'Great Stories Start Here' - 01/09/2014
Point Clouds Everywhere at HxGN Live 2014
This year’s HxGN Live, Hexagon Metrology’s annual user conference, was once again held in Las Vegas, USA, from 2-6 June. Its maxim: ‘Great Stories Start Here’. From a geomatics point of view the event can be typified as ‘point clouds everywhere’. This report focuses on their creation by airborne Lidar, mobile mapping, trolleys and handhelds.
Although Leica Geosystems, part of Hexagon, has been a prominent manufacturer of airborne Lidar systems for decades, in October 2013 it acquired Swedish Airborne Hydrograph AB (AHAB) – a small firm which has been specialised in bathymetric airborne Lidar for over 20 years. Today, AHAB manufactures three types of Lidar systems: one for capturing land and two aimed at seabeds and riverbeds. The systems can be arranged in various configurations, fitting in one standard casing but stamped with different logos. DragonEye is a purely topographic Lidar system. In March 2014 the Dual Head was launched consisting of two scanners each emitting up to 500,000 pulses per second summing up to a pulse rate of 1MHz and joined by an RCD30 80MP camera recording RGB and near infrared. When flying at a height of 1km, the point density is 16 points/m2. The scan pattern is circular enabling the receipt of up to four returns per ground point. One sensor is pointing forward and one backward; the resulting oblique view enables the recording of facades on both sides of buildings without occlusion. Its uses include 3D modelling of buildings and cities; monitoring of forests and power transmission lines; and survey of roads and railways. Bathymetry can be captured by two oblique Lidar systems: one for shallow water (max. depth: 15m; pulse rate 35kHz) and one for deep waters (max. depth: 50m; pulse rate 10kHz). Both use the green band and record the full waveform, and the penetration depth depends on how clear the water is. Both bathymetric systems can be combined with the DragonEye land Lidar to seamlessly capture seabeds and the adjoining land. Now that Leica has directed its gaze towards ‘the sea’, it raises the question of which manufacturer of multibeam echosounders is the first in line to be acquired.
Many countries have adopted road safety strategies and these often involve 3D modelling. Mobile mapping systems (MMS) mounted on cars are ideal for this purpose, as they can drive at speeds of up to 100km/h while acquiring data. As a follow-up to Pegasus:One, the Pegasus:Two MMS was launched at HxGN Live 2014. All sensors and computers are integrated in the same casing. The trunk of the vehicle stores only the rechargeable 11-hour battery. The MMS consists of one Lidar sensor and six horizontal cameras (rear and skyward-view cameras are optional) while there is space for a thermal camera, ground-penetrating radar, sonar, pollution monitor or other sensors. The MMS can be extended with a Leica ScanStation P20. Positioning is done with Novatel’s ProPak6. A handle surrounding the unit enables easy mounting on any moving platform. Stuart Woods, vice president of Mobile Mapping, admitted that the handle took longer to design than any other component.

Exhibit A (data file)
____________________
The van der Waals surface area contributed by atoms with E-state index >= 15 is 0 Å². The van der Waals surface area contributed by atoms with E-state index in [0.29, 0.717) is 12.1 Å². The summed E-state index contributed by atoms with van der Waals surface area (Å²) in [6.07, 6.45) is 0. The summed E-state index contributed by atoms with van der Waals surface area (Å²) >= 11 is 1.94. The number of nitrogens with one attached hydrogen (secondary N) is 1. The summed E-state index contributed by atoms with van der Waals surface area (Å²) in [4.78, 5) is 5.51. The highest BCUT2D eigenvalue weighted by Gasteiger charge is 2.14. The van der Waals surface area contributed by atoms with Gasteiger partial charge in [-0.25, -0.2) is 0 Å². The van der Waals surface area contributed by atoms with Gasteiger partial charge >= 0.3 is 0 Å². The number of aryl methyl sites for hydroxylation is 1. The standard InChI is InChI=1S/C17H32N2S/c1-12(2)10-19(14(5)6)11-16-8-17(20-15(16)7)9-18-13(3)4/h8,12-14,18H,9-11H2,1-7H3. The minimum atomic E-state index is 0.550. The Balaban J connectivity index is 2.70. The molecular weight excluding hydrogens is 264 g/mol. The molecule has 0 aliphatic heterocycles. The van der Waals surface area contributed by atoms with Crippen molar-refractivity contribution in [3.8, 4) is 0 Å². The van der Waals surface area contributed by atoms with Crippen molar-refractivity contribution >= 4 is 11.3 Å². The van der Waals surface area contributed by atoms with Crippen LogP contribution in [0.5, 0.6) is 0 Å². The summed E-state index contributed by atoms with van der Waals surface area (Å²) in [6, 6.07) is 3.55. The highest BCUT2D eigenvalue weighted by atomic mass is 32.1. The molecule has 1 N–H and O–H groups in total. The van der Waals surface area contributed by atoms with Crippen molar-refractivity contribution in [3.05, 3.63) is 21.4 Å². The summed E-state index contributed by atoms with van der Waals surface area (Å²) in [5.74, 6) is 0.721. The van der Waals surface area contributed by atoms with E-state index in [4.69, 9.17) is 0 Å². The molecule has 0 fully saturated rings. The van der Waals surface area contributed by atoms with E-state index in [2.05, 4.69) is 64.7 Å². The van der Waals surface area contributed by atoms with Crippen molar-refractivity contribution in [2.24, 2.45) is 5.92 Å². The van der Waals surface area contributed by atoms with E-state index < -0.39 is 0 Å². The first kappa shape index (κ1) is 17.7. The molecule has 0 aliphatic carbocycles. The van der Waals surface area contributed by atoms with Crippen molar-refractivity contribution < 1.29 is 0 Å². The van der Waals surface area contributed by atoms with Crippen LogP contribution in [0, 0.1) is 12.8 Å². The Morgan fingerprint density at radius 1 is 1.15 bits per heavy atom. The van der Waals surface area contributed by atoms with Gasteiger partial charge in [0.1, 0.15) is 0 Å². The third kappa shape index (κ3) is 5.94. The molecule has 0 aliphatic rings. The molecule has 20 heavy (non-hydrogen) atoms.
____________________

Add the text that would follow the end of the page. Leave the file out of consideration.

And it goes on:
Trolley and Handheld
A prototype of Pegasus:T2, a trolley-based MMS weighing 20kg, was also on display. Designed for original data capture, updating or extending existing 3D models of construction sites or plants, for example, the system will be available by the end of 2014. The greatest challenge will be adaption for indoor use. To date, the collection of point clouds has focused on creating new 3D models but once these are in place the need for updating will arise as pipes are subsequently replaced and valves added. At a booth on the exhibition floor, the company DotProduct presented its DPI-7 KIT handheld device composed of off-the-shelf hardware: an Android tablet computer and PrimeSense Carmine 1.08 RGB and depth sensor. However, the heart of the handheld is the patent-pending Phi.3D software which stitches newly captured point clouds to existing ones in real time using the overlaps. This tool allows not only updating but also capturing of those parts of a scene which are invisible or not accessible to regular laser scanners.
Over 3,500 attendees from 80 countries participated in HxGN Live 2014. Two user conferences will be organised in 2015: one in Las Vegas from 1-4 June and a second one in Hong Kong from 18-20 November.
The image shows Aldo Facchin, R&D manager for Mobile Mapping Geosoft Srl (Italy) – part of Leica Geosystems – mounting a Pegasus:Two on a van of the Spicer Group, a surveying, engineering and planning firm based in Michigan (USA) (Courtesy: M. Lemmens).Last updated: 13/11/2019